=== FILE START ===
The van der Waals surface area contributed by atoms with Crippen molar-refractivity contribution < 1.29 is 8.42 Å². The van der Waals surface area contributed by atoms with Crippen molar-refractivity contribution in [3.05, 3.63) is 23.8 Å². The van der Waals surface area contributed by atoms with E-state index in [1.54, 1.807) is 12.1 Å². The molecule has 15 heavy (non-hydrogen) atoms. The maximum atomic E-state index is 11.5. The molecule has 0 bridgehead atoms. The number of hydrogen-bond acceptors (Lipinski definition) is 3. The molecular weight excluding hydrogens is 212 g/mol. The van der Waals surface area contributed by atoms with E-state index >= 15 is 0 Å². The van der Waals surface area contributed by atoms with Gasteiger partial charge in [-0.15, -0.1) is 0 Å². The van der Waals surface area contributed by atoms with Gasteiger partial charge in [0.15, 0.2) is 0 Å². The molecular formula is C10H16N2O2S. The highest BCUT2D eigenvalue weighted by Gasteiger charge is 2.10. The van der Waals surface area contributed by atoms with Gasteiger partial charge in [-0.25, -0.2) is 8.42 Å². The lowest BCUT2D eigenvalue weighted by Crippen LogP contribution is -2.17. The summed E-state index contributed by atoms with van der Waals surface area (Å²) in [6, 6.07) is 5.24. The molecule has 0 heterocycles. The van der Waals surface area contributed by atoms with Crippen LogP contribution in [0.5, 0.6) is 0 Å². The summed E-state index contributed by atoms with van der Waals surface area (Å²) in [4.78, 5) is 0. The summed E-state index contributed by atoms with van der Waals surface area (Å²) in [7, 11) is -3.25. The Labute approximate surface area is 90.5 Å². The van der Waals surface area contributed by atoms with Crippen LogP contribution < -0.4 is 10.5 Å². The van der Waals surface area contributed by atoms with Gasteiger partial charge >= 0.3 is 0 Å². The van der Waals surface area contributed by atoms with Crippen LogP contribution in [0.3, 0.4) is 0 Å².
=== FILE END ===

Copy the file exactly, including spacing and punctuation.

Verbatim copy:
The van der Waals surface area contributed by atoms with Crippen molar-refractivity contribution < 1.29 is 8.42 Å². The van der Waals surface area contributed by atoms with Crippen molar-refractivity contribution in [3.05, 3.63) is 23.8 Å². The van der Waals surface area contributed by atoms with E-state index in [1.54, 1.807) is 12.1 Å². The molecule has 15 heavy (non-hydrogen) atoms. The maximum atomic E-state index is 11.5. The molecule has 0 bridgehead atoms. The number of hydrogen-bond acceptors (Lipinski definition) is 3. The molecular weight excluding hydrogens is 212 g/mol. The van der Waals surface area contributed by atoms with E-state index >= 15 is 0 Å². The van der Waals surface area contributed by atoms with Gasteiger partial charge in [-0.15, -0.1) is 0 Å². The van der Waals surface area contributed by atoms with Gasteiger partial charge in [0.15, 0.2) is 0 Å². The molecular formula is C10H16N2O2S. The highest BCUT2D eigenvalue weighted by Gasteiger charge is 2.10. The van der Waals surface area contributed by atoms with Gasteiger partial charge in [-0.25, -0.2) is 8.42 Å². The lowest BCUT2D eigenvalue weighted by Crippen LogP contribution is -2.17. The summed E-state index contributed by atoms with van der Waals surface area (Å²) in [6, 6.07) is 5.24. The molecule has 0 heterocycles. The van der Waals surface area contributed by atoms with Crippen LogP contribution in [0.5, 0.6) is 0 Å². The summed E-state index contributed by atoms with van der Waals surface area (Å²) in [4.78, 5) is 0. The summed E-state index contributed by atoms with van der Waals surface area (Å²) in [7, 11) is -3.25. The Labute approximate surface area is 90.5 Å². The van der Waals surface area contributed by atoms with Crippen LogP contribution < -0.4 is 10.5 Å². The van der Waals surface area contributed by atoms with Gasteiger partial charge >= 0.3 is 0 Å². The van der Waals surface area contributed by atoms with Crippen LogP contribution in [0.3, 0.4) is 0 Å².